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Laird New York Townhouse

One of my readers wished she could find the photos from the Laird family townhouse that we're also published in Elle Decor and her wish is my command. I had already uploaded them because I wanted to post them since I love seeing how owners decorate their different homes.

In the living room above, an 18th-century Spanish mirror shares space on the mantle with an oil painting by Peter Sabbath and an acrylic on paper by Sylvia Plimack Mangold entitled June 1980. As I stated before, Trey Laird is a legendary advertising man in New York and his firm Laird + Partners works on the branding of some great companies. But his wife Jenny is no slouch either. She was an art dealer and you can tell from the works in their home that she has a great eye and amassed a beautiful collection.

In another shot of the living room, you can get a better look at the beautiful ebonized parquet floors, George Smith sofa upholstered in white linen by Henry Calvin, and a floor pillow covered in Donna Karen silk. The glass and iron cocktail table was designed by Trey Laird. Seems his creativity isn't confined to just advertising!

In yet another view of the living room, the green garden seat is from Gordon Foster and the lithograph entitled Now, from 1990 is by Ed Ruscha. Almost none of the windows have curtains which the couple found "old fashioned. Laird said "we love seeing the bones of the architecture. It looks really clean and simple."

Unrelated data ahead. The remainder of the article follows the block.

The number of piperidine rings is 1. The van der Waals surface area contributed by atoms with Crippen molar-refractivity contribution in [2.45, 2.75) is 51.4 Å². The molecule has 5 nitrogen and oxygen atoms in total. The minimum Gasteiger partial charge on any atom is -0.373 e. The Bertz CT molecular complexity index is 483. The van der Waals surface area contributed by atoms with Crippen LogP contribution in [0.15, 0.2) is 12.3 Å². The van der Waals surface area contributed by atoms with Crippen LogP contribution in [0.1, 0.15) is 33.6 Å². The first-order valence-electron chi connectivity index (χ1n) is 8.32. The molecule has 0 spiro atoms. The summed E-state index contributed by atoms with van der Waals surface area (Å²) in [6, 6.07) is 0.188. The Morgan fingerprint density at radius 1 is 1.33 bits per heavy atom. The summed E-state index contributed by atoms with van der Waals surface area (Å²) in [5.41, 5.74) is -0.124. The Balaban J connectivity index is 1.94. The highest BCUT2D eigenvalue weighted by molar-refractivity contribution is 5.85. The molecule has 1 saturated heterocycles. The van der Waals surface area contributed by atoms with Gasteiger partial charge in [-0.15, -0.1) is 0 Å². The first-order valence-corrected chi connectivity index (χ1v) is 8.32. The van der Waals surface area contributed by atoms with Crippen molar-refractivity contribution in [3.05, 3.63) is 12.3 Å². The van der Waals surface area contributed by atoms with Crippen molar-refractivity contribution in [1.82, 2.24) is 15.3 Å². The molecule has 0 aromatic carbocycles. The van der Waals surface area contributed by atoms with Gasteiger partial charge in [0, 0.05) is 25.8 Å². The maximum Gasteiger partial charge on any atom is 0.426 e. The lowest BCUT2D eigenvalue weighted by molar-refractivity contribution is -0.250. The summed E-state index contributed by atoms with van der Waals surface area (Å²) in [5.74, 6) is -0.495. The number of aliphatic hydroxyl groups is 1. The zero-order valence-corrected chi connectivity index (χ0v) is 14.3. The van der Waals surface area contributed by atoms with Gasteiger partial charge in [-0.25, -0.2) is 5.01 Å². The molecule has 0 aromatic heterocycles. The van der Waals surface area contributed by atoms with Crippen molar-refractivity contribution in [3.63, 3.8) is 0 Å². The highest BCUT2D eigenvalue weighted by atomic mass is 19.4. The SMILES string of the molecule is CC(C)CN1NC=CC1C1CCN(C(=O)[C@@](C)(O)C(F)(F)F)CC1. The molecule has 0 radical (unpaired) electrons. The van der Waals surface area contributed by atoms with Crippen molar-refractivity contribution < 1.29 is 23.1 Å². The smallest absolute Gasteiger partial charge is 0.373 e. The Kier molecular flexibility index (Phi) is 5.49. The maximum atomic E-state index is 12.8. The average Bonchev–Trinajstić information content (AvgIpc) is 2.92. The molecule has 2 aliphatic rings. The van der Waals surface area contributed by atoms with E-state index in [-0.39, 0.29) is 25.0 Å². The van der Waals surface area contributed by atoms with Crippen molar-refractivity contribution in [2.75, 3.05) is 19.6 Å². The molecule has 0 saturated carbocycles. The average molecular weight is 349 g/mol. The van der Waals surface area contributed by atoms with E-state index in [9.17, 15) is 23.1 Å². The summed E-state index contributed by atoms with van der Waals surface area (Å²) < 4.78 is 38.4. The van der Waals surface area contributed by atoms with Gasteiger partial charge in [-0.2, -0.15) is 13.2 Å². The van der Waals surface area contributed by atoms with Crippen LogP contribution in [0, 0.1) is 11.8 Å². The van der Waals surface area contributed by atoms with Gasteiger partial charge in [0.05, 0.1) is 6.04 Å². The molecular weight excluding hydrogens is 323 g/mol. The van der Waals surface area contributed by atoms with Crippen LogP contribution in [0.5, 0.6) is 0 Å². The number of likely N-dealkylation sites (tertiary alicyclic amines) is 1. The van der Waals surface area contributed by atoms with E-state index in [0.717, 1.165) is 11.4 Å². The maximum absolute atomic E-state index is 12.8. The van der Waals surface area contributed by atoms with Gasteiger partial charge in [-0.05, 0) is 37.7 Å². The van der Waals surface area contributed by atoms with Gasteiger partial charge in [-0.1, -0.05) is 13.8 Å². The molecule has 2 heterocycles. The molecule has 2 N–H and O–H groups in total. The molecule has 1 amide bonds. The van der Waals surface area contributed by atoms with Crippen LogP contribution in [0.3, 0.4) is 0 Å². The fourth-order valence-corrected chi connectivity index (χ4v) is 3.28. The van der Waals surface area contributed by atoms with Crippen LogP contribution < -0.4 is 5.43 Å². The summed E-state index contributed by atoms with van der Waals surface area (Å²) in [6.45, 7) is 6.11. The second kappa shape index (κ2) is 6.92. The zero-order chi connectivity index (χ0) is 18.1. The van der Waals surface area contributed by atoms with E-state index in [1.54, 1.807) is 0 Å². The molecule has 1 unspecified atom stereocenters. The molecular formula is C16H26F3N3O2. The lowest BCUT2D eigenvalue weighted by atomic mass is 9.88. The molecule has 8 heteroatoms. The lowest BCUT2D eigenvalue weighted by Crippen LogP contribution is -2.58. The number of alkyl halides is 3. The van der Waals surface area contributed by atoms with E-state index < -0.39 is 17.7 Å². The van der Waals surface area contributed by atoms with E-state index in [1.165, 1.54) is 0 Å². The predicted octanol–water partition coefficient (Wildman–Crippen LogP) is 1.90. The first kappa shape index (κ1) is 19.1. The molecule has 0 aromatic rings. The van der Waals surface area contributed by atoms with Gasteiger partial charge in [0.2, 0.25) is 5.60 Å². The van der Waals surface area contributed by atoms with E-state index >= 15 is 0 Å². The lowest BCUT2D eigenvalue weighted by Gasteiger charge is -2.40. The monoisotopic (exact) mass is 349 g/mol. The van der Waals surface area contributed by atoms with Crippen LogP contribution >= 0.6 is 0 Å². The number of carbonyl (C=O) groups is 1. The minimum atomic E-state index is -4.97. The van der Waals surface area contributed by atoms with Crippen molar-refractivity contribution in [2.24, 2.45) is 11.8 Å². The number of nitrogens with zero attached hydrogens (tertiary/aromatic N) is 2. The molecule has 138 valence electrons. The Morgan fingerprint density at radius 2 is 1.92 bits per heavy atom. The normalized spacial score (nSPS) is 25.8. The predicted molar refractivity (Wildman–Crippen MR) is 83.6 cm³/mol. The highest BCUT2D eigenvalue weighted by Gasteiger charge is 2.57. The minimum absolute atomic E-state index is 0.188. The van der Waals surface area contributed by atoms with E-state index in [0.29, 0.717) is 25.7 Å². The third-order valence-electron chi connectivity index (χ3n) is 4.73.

In one corner of the master bedroom, sits and interesting mix of items including a Victorian bust of Louis XIV, a cardboard sculpture by Claes Oldenburg, and a 19th-century French chair from Balsamo Antiques.

I think the dining room is my favorite with its chocolate walls and beautiful green leather and painted wood dining chairs from the 1920's. I wish they had given a paint credit but unfortunately they did not. Sorry Maison21!

In the breakfast room, a Gio Ponti black lacquer and rush chair from the 1950's looks perfect sitting next to Andy Warhol's Double Jackie from 1966 and a 1972 lithograph by Robert Rauschenberg entitled Horsefeathers Thirteen-X.

This townhouse with it's beautiful furniture and roaring fire make me wish it was fall already!


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